Figure 1: Triple-phase bone scan was compatible with complex regional pain syndrome for the right ankle (anterior-posterior and posterior-anterior images, respectively)

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Figure 2: Regional osteoporosis on X-ray

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Figure 3: Compression fracture in the talus on magnetic resonance imaging of the right ankle

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  Discussion Top


CRPS Type I, a posttraumatic disorder, commonly associated with surgery including extremities, is a scarcely complex clinical entity for clinicians. The incidence has been reported 1%–37% after distal radius fracture. Some synonyms are also used to describe CRPS such as reflex sympathetic dystrophy syndrome, Sudeck's atrophy, and algodystrophy.[3] The Budapest criteria for the diagnosis of CRPS, modified version of Orlando criteria, have a greater specificity and also include motor features of the syndrome [Table 1].[1]
Table 1: Budapest clinical diagnostic criteria for complex regional pain syndrome

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While it has a good prognosis with early diagnosis and treatment, prolonged misdiagnosis and lack of treatment result in chronic disability. Recurrence is observed in 4%–10% of cases 3 months to 20 years after the initial event.[6] There are no specific parameters which are known to prevent CRPS after surgery or trauma. But still, a number of authors have reported several recommendations including careful operative technique, knowledge of anatomy, avoidance of nerve traction, and proper postoperative care to reduce the frequency of this disorder. Physical therapies, mirror visual feedback, medication (oral/topical medication or injections), and surgery may be effective solutions in the process of treatment. Vitamin C supplementation after surgery is associated with reducing the risk of developing CRPS. Although optimal dose is not clear, 500–1000 mg/day doses are commonly taught to be effective than lower doses. Typically, a 500 mg/day dose is used for 50 days. Furthermore, early mobilization after limb surgeries has been reported to prevent CRPS.[5],[7],[8] Parallel to this information, in a sequel of 2-month immobilization period, our case even developed CRPS Type I.

Spinal cord stimulation may be performed, if symptoms still persist after 3–4 months.[1] However, it is reported that 74% of patients with CRPS Type I achieve resolution of symptoms with early treatment.[9] In our patient, we achieved great improvement with physical therapy and medication.

In conclusion, it can be suggested that people who will be performed any surgical procedures should be evaluated with regard to CRPS history ahead of operation. This may be fairly important to take precautions either during surgery or in postoperative care to prevent recurrence.

Declaration of patient consent

The authors certify that they have obtained all appropriate patient consent forms. In the form the patient (s) has/have given his/her/their consent for his/her/their images and other clinical information to be reported in the journal. The patients understand that their names and initial s will not be published and due efforts will be made to conceal their identity, but anonymity cannot be guaranteed.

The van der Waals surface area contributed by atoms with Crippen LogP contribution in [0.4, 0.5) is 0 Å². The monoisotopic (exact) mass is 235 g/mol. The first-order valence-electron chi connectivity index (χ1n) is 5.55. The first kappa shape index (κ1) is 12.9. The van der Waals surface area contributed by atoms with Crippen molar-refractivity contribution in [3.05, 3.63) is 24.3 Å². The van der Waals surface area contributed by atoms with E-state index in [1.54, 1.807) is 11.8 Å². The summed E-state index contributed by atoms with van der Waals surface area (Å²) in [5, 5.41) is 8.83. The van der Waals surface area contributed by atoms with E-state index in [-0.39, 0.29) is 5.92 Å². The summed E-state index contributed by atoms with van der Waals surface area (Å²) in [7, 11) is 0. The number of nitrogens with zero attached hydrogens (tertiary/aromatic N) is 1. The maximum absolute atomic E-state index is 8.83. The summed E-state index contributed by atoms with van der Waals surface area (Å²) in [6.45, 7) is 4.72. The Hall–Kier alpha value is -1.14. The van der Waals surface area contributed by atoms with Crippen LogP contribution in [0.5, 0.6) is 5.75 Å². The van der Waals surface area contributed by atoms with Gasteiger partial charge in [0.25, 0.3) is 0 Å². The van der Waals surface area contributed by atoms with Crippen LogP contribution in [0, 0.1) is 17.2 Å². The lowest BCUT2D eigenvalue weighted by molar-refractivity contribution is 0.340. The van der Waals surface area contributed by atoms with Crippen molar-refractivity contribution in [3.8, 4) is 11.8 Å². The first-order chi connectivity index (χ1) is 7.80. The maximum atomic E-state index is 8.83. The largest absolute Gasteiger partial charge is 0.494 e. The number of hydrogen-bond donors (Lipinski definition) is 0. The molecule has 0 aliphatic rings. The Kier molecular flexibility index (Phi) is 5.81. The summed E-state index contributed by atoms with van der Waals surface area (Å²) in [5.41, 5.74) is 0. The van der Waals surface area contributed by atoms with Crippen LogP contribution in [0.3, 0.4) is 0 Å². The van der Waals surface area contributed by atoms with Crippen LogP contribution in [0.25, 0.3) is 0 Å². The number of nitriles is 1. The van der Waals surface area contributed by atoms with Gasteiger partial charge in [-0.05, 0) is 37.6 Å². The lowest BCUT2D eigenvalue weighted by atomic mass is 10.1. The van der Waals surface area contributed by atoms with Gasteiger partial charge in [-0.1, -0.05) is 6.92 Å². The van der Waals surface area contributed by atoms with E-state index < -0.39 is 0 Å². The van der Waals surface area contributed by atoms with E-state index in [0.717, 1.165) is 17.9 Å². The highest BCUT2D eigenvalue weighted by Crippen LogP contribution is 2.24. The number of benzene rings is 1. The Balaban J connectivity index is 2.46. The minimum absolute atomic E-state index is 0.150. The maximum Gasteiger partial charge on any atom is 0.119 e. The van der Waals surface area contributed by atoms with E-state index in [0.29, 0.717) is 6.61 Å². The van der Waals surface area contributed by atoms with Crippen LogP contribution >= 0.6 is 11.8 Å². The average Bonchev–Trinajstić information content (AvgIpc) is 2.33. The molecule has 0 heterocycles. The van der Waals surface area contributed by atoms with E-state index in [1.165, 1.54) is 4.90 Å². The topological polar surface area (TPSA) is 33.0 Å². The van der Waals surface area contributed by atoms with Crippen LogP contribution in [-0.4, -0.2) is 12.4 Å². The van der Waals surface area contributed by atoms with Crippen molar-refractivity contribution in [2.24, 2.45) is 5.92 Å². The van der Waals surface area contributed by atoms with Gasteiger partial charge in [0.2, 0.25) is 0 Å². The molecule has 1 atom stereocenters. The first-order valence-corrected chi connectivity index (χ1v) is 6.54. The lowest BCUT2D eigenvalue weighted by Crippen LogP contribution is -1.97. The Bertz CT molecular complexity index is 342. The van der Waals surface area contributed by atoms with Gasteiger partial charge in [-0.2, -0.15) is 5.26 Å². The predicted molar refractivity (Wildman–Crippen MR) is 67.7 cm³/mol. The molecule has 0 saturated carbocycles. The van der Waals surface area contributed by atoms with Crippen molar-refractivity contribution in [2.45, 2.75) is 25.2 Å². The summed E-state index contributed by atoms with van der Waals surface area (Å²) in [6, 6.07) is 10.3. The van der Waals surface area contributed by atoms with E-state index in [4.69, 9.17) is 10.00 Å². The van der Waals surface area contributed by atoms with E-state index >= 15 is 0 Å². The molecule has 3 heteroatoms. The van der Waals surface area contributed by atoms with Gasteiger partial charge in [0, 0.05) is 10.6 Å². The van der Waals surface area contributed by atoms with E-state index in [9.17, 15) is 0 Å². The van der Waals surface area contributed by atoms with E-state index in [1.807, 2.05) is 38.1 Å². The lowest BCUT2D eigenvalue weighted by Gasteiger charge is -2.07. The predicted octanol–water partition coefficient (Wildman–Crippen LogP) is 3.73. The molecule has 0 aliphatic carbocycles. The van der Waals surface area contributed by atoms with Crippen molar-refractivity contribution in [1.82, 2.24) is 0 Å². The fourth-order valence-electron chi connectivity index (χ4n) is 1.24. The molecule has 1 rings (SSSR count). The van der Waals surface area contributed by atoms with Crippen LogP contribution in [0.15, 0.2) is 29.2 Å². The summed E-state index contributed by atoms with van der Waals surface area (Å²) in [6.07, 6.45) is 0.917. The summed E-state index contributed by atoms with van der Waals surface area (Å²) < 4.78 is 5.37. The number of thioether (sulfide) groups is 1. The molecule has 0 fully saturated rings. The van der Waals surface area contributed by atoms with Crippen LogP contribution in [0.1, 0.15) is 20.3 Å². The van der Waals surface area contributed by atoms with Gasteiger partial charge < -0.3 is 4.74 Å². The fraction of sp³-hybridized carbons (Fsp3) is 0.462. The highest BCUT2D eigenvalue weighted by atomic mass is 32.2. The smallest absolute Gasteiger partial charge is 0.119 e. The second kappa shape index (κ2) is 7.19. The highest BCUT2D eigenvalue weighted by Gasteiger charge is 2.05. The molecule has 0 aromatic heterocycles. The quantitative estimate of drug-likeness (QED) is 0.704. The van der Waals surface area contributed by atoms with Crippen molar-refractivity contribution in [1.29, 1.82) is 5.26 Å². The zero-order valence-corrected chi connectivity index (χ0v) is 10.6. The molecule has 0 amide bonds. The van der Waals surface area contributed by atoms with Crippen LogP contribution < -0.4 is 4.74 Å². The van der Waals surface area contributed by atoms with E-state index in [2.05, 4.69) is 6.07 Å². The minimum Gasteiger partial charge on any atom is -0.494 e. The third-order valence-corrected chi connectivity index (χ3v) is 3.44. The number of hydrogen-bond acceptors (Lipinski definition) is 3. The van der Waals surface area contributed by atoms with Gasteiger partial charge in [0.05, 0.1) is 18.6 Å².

Financial support and sponsorship

Nil.

Conflicts of interest

There are no conflicts of interest.



 
  References Top

1.
Bussa M, Guttilla D, Lucia M, Mascaro A, Rinaldi S. Complex regional pain syndrome type I: A comprehensive review. Acta Anaesthesiol Scand 2015;59:685-97.  Back to cited text no. 1
    
2.
Genc H, Karagoz A, Saracoglu M, Sert E, Erdem HR. Complex regional pain syndrome type-I after rubella vaccine. Eur J Pain 2005;9:517-20.  Back to cited text no. 2
    
3.
Dilek B, Yemez B, Kizil R, Kartal E, Gulbahar S, Sari O, et al. Anxious personality is a risk factor for developing complex regional pain syndrome type I. Rheumatol Int 2012;32:915-20.  Back to cited text no. 3
    
4.
Saad A, Knolla R, Gupta K. Complex regional pain syndrome following transfemoral catheterization. J Invasive Cardiol 2011;23:E267-70.  Back to cited text no. 4
    
5.
Zyluk A. Complex regional pain syndrome type I. Risk factors, prevention and risk of recurrence. J Hand Surg Br 2004;29:334-7.  Back to cited text no. 5
    
6.
Albazaz R, Wong YT, Homer-Vanniasinkam S. Complex regional pain syndrome: A review. Ann Vasc Surg 2008;22:297-306.  Back to cited text no. 6
    
7.
Field J. Complex regional pain syndrome: A review. J Hand Surg Eur Vol 2013;38:616-26.  Back to cited text no. 7
    
8.
Shibuya N, Humphers JM, Agarwal MR, Jupiter DC. Efficacy and safety of high-dose vitamin C on complex regional pain syndrome in extremity trauma and surgery-systematic review and meta-analysis. J Foot Ankle Surg 2013;52:62-6.  Back to cited text no. 8
    
9.
Kumar S, Mackay C, O'Callaghan J, De'Ambrosis B. Complex regional pain syndrome after dermatological surgery. Australas J Dermatol 2008;49:242-4.  Back to cited text no. 9
    


    Figures

  [Figure 1], [Figure 2], [Figure 3]
 
 
    Tables

  [Table 1]